Crontab

crontab-schedule

Structure

Crontab’s structure is very easy to understand.

# Edit this file to introduce tasks to be run by cron.
#
# Each task to run has to be defined through a single line
# indicating with different fields when the task will be run
# and what command to run for the task
#
# To define the time you can provide concrete values for
# minute (m), hour (h), day of month (dom), month (mon),
# and day of week (dow) or use '*' in these fields (for 'any').#
# Notice that tasks will be started based on the cron's system
# daemon's notion of time and timezones.
#
# Output of the crontab jobs (including errors) is sent through
# email to the user the crontab file belongs to (unless redirected).
#
# For example, you can run a backup of all your user accounts
# at 5 a.m every week with:
# 0 5 * * 1 tar -zcf /var/backups/home.tgz /home/
#
# For more information see the manual pages of crontab(5) and cron(8)
#
# m h  dom mon dow   command
30 3 * * * /bin/sh /home/script1.sh
0 4 * * * /bin/sh /home/script2.sh
30 4 * * * /bin/sh /home/script3.sh Argument1 Argument2
#0 2 * * * /bin/sh /data/dumb_db.sh
#30 2 * * * /bin/sh /data/dump_svn.sh Argument1 Argument2

 

Commands

In order to edit crontab, we need to execute the following command: crontab -e
When we exit the crontab editor, the command line interface will notify us if we made a modification and its application if there was one.

Sans modification :

root@srv01-125:/home/www/admin# crontab -e
No modification made

Avec modification :

nurun@srv01-125:/home/www/admin# crontab -e
crontab: installing new crontab

 

In order to only display the content of the crontab, we must use the following command:

crontab -l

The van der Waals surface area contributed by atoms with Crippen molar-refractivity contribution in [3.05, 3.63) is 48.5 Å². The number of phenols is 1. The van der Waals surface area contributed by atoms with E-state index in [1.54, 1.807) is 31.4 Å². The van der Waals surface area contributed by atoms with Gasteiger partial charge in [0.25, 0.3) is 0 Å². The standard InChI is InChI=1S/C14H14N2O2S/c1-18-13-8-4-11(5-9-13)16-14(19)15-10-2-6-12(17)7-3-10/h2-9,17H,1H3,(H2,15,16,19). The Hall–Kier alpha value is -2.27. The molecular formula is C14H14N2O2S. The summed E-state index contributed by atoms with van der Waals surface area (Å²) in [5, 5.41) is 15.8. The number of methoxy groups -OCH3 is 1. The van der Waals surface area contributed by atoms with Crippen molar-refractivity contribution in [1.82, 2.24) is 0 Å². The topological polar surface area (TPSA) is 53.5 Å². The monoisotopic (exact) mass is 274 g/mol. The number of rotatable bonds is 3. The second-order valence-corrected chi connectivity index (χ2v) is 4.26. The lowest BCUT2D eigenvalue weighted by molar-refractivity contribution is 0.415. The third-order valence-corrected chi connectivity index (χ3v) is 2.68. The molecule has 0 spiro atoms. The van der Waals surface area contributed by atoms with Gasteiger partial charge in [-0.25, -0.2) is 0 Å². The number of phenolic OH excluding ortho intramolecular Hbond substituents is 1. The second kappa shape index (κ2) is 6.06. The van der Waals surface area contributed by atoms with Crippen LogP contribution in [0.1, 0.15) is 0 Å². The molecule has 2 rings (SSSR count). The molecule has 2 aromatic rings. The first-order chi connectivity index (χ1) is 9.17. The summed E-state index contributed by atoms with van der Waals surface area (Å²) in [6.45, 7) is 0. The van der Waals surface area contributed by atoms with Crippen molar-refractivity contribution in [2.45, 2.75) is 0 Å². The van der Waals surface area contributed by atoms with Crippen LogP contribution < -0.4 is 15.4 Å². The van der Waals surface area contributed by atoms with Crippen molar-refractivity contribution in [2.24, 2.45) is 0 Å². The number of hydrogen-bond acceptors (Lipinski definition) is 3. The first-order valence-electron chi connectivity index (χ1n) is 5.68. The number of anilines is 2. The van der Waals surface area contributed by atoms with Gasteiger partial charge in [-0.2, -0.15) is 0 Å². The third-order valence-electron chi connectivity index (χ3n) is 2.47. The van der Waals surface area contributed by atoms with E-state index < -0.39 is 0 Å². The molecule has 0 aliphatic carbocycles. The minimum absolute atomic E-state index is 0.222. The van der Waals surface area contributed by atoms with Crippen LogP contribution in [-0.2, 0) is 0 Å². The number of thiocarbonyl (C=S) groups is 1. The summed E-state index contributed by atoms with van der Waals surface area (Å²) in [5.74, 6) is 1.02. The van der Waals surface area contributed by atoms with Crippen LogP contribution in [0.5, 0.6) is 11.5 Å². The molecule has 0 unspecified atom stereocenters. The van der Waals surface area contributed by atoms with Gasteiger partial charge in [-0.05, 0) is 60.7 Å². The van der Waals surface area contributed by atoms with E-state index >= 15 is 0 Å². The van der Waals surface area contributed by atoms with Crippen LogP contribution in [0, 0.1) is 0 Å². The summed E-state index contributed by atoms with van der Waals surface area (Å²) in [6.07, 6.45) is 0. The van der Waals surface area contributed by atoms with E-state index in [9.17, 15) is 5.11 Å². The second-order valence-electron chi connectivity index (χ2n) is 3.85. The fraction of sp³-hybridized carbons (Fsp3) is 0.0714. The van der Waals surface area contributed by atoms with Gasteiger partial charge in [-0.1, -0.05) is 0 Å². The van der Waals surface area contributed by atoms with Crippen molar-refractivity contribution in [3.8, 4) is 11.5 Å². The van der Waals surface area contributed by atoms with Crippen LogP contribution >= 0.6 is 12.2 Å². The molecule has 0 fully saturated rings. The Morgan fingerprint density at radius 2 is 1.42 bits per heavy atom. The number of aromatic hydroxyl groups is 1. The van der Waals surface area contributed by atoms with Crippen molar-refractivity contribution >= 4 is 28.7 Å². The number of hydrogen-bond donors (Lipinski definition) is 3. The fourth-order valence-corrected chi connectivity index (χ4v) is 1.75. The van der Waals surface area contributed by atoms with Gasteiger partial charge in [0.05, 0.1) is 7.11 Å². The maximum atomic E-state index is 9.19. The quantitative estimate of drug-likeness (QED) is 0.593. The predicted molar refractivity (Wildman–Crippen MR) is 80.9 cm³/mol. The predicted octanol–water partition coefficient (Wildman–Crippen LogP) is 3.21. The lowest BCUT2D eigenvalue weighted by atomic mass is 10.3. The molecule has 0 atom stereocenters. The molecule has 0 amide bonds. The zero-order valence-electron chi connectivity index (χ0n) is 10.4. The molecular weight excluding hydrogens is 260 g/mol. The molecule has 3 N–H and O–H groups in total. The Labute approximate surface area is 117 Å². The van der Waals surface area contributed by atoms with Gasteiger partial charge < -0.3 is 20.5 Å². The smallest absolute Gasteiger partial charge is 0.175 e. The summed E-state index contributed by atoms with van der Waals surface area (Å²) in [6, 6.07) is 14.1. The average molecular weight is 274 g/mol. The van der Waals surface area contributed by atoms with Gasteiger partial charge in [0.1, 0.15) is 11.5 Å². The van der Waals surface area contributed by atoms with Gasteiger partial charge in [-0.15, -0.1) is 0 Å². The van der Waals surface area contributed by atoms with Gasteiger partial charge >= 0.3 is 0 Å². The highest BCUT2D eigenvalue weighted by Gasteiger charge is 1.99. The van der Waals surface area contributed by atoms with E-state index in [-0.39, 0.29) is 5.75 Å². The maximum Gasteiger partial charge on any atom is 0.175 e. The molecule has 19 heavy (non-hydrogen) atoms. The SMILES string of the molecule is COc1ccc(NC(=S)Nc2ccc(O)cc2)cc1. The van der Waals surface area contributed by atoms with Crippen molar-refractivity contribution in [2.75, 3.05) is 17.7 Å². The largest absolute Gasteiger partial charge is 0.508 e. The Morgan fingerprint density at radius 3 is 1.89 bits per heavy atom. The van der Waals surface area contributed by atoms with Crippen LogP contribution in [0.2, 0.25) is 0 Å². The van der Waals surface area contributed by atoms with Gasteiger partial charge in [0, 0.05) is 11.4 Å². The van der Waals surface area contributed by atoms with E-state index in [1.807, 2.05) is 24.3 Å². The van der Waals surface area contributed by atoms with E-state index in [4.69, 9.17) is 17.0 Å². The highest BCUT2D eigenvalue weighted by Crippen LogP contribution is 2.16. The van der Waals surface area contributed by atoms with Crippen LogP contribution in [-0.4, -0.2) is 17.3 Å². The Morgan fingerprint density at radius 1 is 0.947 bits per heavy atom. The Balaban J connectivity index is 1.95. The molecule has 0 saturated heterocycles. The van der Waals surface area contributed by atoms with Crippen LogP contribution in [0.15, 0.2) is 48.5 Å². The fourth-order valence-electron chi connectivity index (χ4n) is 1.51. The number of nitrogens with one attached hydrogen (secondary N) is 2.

To delete the crontab currently in use, we must type:

crontab -r

 

To edit, list or delete the crontab of antoher user, we must type the following command (we also need the permissions to do that):

crontab -u randomuser -e

 

Use

Here are some explanations about the way scheduled tasks work via crontab

 *  *  *  *  *  environment command_to_execute
 |  |  |  |  |
 |  |  |  |  |---- : day of the week  from 0 to 6 (with Sunday = 0 or 7) OR sun,mon,tue,wed,thu,fri,sat
 |  |  |  |------- : month            from 1 to 12 OR jan,feb,mar,apr... 
 |  |  |---------- : day of the month from 1 to 31
 |  |------------- : hours           fom 0 to 23
 |---------------- : minutes          fom 0 to 59

* : star character matches with all possible values
, : coma is used for a list of value. Per example : 1,2 (the values 1 and 2)
– : dash is used to define a range of values. Per example : 2-5 (all the values between 2 and 5)
/ : slash is used in order to define a frequency of values. Per example : 0/5 (all the 5 values)

 

Examples:

 *  *  *  *  *  /bin/bash /home/script1.bash
 # will be executed every minute of every hour of every day of every month whatever the day of the week.

 0  0  *  *  *  /bin/bash /home/script1.bash 
 # will be executed each day at midnight

 0  0  *  *  5  /bin/bash /home/script1.bash 
 # will be executed each Friday at midnight

 0/5  0  *  *  5  /bin/bash /home/script1.bash 
 # will be executed every 5 minutes on Fridays

 0/5  0  *  9  5  /bin/bash /home/script1.bash 
 # will be executed every 5 minutes on Fridays of September only

 0/5  0  13  9  5  /bin/bash /home/script1.bash 
 # will be executed every 5 minutes every Friday the 13th of September

 

Resources

The following website lets us generate a crontab line without knowing by heart crontab: http://www.openjs.com/scripts/jslibrary/demos/crontab.php

 

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